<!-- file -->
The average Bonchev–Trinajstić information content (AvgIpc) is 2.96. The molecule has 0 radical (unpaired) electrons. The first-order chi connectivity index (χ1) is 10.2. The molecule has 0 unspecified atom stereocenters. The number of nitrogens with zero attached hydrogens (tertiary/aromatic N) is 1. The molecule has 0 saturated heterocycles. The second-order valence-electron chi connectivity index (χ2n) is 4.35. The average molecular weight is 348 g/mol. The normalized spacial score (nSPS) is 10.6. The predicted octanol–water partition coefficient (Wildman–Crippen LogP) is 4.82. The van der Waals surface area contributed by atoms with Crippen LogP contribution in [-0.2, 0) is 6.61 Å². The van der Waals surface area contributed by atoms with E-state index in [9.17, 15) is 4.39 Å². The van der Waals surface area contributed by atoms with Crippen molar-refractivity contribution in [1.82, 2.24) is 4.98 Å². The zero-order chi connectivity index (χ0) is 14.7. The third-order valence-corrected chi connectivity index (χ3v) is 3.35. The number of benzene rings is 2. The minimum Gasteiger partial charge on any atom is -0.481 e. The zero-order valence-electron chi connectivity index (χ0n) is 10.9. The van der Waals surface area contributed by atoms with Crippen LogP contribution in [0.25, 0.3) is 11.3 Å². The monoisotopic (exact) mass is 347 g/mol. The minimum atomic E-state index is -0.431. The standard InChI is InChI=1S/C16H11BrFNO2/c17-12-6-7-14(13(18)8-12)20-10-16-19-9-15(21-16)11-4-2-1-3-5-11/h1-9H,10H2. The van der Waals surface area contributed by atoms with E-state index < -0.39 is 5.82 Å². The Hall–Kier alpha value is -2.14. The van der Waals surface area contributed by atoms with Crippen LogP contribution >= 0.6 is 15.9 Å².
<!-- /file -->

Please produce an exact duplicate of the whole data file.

The average Bonchev–Trinajstić information content (AvgIpc) is 2.96. The molecule has 0 radical (unpaired) electrons. The first-order chi connectivity index (χ1) is 10.2. The molecule has 0 unspecified atom stereocenters. The number of nitrogens with zero attached hydrogens (tertiary/aromatic N) is 1. The molecule has 0 saturated heterocycles. The second-order valence-electron chi connectivity index (χ2n) is 4.35. The average molecular weight is 348 g/mol. The normalized spacial score (nSPS) is 10.6. The predicted octanol–water partition coefficient (Wildman–Crippen LogP) is 4.82. The van der Waals surface area contributed by atoms with Crippen LogP contribution in [-0.2, 0) is 6.61 Å². The van der Waals surface area contributed by atoms with E-state index in [9.17, 15) is 4.39 Å². The van der Waals surface area contributed by atoms with Crippen molar-refractivity contribution in [1.82, 2.24) is 4.98 Å². The zero-order chi connectivity index (χ0) is 14.7. The third-order valence-corrected chi connectivity index (χ3v) is 3.35. The number of benzene rings is 2. The minimum Gasteiger partial charge on any atom is -0.481 e. The zero-order valence-electron chi connectivity index (χ0n) is 10.9. The van der Waals surface area contributed by atoms with Crippen LogP contribution in [0.25, 0.3) is 11.3 Å². The monoisotopic (exact) mass is 347 g/mol. The minimum atomic E-state index is -0.431. The standard InChI is InChI=1S/C16H11BrFNO2/c17-12-6-7-14(13(18)8-12)20-10-16-19-9-15(21-16)11-4-2-1-3-5-11/h1-9H,10H2. The van der Waals surface area contributed by atoms with E-state index < -0.39 is 5.82 Å². The Hall–Kier alpha value is -2.14. The van der Waals surface area contributed by atoms with Crippen LogP contribution >= 0.6 is 15.9 Å².